ESB's Smart Energy Services: big data drives energy savings of up to 20 per cent

Substantial energy savings can be achieved at little or no expense to the businesses involved

John Walsh, Manager Smart Energy Services, ESB

John Walsh, manager Smart Energy Services, ESB


Energy is one of the most significant costs faced by business and even small savings can yield healthy bottom line benefits. It therefore makes sense for all businesses, regardless of size, to closely monitor their energy and water usage in order to minimise costs.

“Large financial and carbon emission savings can be made through online management of a customer's energy facilities and analysis of energy data,” says ESB Smart Energy Services manager John Walsh. “These can be facilitated by on-the-spot changes to energy systems through to implementing larger energy savings projects to reap even bigger savings.”

Indeed, Walsh points out that very substantial cost savings can be achieved at little or no expense to the businesses involved.

“This can come as a real surprise to many of our customers,” he says. “They are doing a very good job of managing day-to-day operations of their businesses, but they are missing out by not taking an energy perspective. If they did they would save between 10 and 15 per cent of their energy spend. A lot of our customers have an annual energy spend of €5 million so this is a very big potential saving.”

Energy Management Hub

This is where ESB’s Energy Management Hub comes in. The hub monitors all energy and water usage in a building and enables ESB’s team of experts to come up with solutions to control and reduce it.

The Energy Management Hub is at the core of everything we do

“We do a number of different things for our customers at ESB's Smart Energy Services,” Walsh adds. “We help them understand how they use energy and how better to control it. We use insights from our customers to design energy efficiency projects. We also design renewables projects and use battery storage to balance the load between day and night usage.


“These solutions are all built around how our customers use energy,” he continues. “The Energy Management Hub is at the core of everything we do. If we understand how and when customers use energy we can design really good efficiency and renewables solutions.”

ESB energy consultant, Enda Gilroy, explains that the Energy Management Hub is being employed to reduce energy usage within ESB itself. “We spend over €4.5 million annually on energy in our non-generation operations and we have a target to reduce this by 33 per cent by 2020. With 30 per cent already achieved we are making good progress,” he says.

Enda Gilroy, energy consultant, ESB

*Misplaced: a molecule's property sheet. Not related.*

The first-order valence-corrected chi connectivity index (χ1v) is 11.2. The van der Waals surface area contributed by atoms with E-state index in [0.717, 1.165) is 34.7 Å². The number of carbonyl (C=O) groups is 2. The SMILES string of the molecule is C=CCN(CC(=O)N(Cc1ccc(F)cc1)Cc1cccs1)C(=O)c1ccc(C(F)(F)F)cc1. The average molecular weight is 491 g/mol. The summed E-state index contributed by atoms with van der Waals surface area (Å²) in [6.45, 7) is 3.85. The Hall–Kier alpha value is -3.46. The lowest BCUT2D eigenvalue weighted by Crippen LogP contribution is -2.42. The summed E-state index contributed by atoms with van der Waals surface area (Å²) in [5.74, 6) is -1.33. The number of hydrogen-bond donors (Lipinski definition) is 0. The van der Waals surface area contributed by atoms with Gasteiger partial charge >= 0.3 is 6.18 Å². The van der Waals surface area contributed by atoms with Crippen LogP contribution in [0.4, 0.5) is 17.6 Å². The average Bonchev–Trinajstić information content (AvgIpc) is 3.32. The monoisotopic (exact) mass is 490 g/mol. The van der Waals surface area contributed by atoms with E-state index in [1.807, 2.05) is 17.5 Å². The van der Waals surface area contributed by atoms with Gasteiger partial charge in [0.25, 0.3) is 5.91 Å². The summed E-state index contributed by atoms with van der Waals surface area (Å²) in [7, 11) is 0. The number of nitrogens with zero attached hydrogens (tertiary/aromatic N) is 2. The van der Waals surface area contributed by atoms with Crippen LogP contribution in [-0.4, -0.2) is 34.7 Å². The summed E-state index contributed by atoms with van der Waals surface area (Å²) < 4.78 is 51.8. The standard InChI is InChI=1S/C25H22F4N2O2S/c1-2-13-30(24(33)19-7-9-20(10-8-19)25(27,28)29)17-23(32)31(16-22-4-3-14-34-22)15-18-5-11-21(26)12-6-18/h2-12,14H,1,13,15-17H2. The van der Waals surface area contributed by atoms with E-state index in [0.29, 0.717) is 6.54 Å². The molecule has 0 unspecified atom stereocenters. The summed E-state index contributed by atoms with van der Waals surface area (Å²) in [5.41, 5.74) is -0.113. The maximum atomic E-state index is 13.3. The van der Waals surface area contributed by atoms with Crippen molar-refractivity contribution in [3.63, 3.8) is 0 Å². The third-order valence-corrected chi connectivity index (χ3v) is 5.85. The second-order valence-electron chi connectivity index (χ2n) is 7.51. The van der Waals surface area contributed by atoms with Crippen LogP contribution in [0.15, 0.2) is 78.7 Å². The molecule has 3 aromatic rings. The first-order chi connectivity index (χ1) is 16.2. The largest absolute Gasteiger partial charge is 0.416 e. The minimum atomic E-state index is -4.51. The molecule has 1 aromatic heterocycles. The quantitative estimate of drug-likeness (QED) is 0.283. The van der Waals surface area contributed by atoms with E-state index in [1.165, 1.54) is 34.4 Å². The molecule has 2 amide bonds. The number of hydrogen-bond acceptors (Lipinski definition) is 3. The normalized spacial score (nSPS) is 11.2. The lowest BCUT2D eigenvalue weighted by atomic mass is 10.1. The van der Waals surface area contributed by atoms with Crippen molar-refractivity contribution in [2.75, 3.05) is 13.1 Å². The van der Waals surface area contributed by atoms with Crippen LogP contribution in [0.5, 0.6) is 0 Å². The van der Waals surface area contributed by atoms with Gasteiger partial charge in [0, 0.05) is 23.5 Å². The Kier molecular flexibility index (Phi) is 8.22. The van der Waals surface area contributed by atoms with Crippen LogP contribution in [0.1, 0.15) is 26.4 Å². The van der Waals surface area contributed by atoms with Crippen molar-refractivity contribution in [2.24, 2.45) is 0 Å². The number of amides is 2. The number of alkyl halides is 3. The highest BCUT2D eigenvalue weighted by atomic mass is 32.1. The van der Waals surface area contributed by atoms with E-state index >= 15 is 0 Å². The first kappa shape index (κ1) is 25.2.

Enda Gilroy, energy consultant, ESB

“One of the steps in achieving this is monitoring the complex energy usage in our own portfolio of more than 80 properties and implementing our Energy Management Hub across them. We have begun by narrowing that list down to the top 21 energy sites and we have rolled out the Energy Management Hub to eight of them so far.”

The Gateway Building

Among these is ESB’s Gateway Building in Dublin 3 where savings of over 20 per cent have been achieved by making minor changes to the energy systems.

Quite a substantial saving was achieved through a very low-cost adjustment to boiler settings

“We did that by looking at the building and how it’s used,” says Gilroy. “We found that the energy consuming systems are not always optimised. For example, the whole building was being heated at times when only one floor was in use. We also found that the heating was coming on too early and staying on too late. The major gains were realised through the implementation of a Building Management System to control these things.”

Gilroy also points out that quite a substantial saving was achieved through a very low-cost adjustment to boiler settings. “You really can realise very substantial savings at very little cost,” he says.

In other buildings, the data yielded by the Energy Management Hub has resulted in recommendations for projects like lighting upgrades, retrofitting insulation into walls and roof spaces, and the installation of some self-generation such as solar PV and heat pumps.

It’s all about the data, Gilroy adds. “A lot of companies are data rich but information poor,” he says. “They may have some energy monitoring in place, but they do not have sufficient resources or skills to understand the data or the opportunities it presents to implement actions to reduce consumption. You need energy project management experience as well as energy analytics experience in order to understand what potential there is to react to these learnings and make energy savings and that’s what we offer at ESB's Smart Energy Services.”

Zero upfront cost

And the savings can be realised at zero upfront cost to the customer, according to John Walsh. “We go into risk sharing partnerships with many of our customers,” he says. “We are very comfortable that we will find opportunities for the savings which will finance the Energy Management Hub. We have the experience to know where the savings are. Our customers like that approach. It shows them we are putting our money where our mouth is.”

For more, visit esb.ie/smartenergyhub